Texas Agriculture Commissioner visits Copperas Cove
By LYNETTE SOWELL
Sid Miller, the Texas Agriculture Commissioner, made a stop in the Copperas Cove area last Wednesday evening as he travels the state in a bid for a second term in office.
Longtime area rancher and businessman Donlie McMullin hosted an informal gathering, where Miller talked about what the position of the agriculture commissioner means and what his office has been doing the past several years.
“When I took office, the agency was in pretty bad shape,” Miller admitted. “There was an $18 million deficit, we were in the red. We turned that around within eight months.”
The Texas Department of Agriculture has a $6 billion per year budget, larger than the budgets of 31 state governors, Miller said. The office oversees organic farm certification, weights and measures of the state’s gas pumps and pawn shops, as well as child nutrition programs of Texas schools, among other things.
Part of Miller’s aim has been to make operations more efficient.
“We do all the organic certification for farms in the state, and the program had a 2-1/2 year backlog. That’s totally unacceptable,” Miller said. “We got that fixed in 90 days and got that turned around. It’s been on time ever since.”
He also said the TDA serves as the state’s consumer protection agency where weights and measures are concerned, and that people have likely seen his name on the gas pumps, of which there are 400,000 across the state. When he took office, the rate of checking the gas pumps took eight years, and he said 84 percent of those pumps were out of compliance when he entered office. Those same gas pumps are now 96 percent in compliance. Miller’s goal is for them to be inspected every 12 months.
The Texas Department of Agriculture is also developing a program to check for credit card skimmers at the gas pumps, Miller said.
“We’re on that. We’re cracking down them, working with sheriffs’ departments, working with secret service internationally on that. It’s an organized crime and very sophisticated.”
The gas pump inspection program was another that was recognized, with inspectors traveling 1.5 million miles less and getting 40-60 percent more inspections done. This was done by eliminating 16 inspectors and outsourcing to the private sector and requiring that the gas station owners get the pumps recalibrated every 12 months, which is a bonus for them because as pumps get older, they begin to wear out and start “giving gas away,” Miller said.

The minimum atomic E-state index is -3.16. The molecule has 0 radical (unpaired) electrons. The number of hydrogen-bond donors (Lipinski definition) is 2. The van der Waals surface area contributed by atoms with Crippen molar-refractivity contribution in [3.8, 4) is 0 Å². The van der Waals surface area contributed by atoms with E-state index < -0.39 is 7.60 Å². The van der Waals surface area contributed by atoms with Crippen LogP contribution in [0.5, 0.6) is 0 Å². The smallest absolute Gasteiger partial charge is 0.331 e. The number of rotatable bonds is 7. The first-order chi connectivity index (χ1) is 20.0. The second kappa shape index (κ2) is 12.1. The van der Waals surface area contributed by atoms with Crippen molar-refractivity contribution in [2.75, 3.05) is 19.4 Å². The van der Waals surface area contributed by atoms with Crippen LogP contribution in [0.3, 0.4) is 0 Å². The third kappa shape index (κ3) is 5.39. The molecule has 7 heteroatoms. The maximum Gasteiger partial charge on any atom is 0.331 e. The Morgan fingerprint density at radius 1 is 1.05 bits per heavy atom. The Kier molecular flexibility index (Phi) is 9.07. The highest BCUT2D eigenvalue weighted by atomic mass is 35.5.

“The private sector does it faster, better, and more efficient than government does,” Miller said, but noted that his office certifies the pump technicians. “We’re checking the checkers.”
He said that $5 billion of the $6 billion budget is the state’s nutrition programs.
“We’re responsible for five million school meals each day. There are 12 nutritional programs we run.”
Miller said when he took office, he rolled back all the mandates that had been put in place by the Obama administration. “My first act, two weeks into office, I held a press conference and declared amnesty for cupcakes,” he quipped. “We’re not telling schools what they can do in their lunchroom anymore. We leave that to local school boards, cafeteria, and more importantly the parents should be involved in that, not bureaucrats in Austin or Washington.”
He discussed programs the office put in place that are available to school districts, such as Farm Fresh Fridays, Meet the Farmer Day, and programs that provide gardening kits for children and schools, to get younger kids to grow their own vegetables and teach healthy eating habits.
“We have also set up a clearing house so districts can find local produce, and link producers with school cafeterias,” Miller said. “I’d hear from schools that ‘we’d love to buy local produce, but we don’t know any local farmers and we don’t have the time to go to the farmers’ market. last year, they bought $30 million in Texas product for the first time. That’s a win for our farmers, a win for our kids.”
Miller has two opponents in the Republican primary, podcaster and former lobbyist Trey Blocker and former dairy farmer Jim Hogan. A lone Democratic candidate, retired Air Force Colonel and farmer Kim Olson, will face the winner of the March 6 primary in November.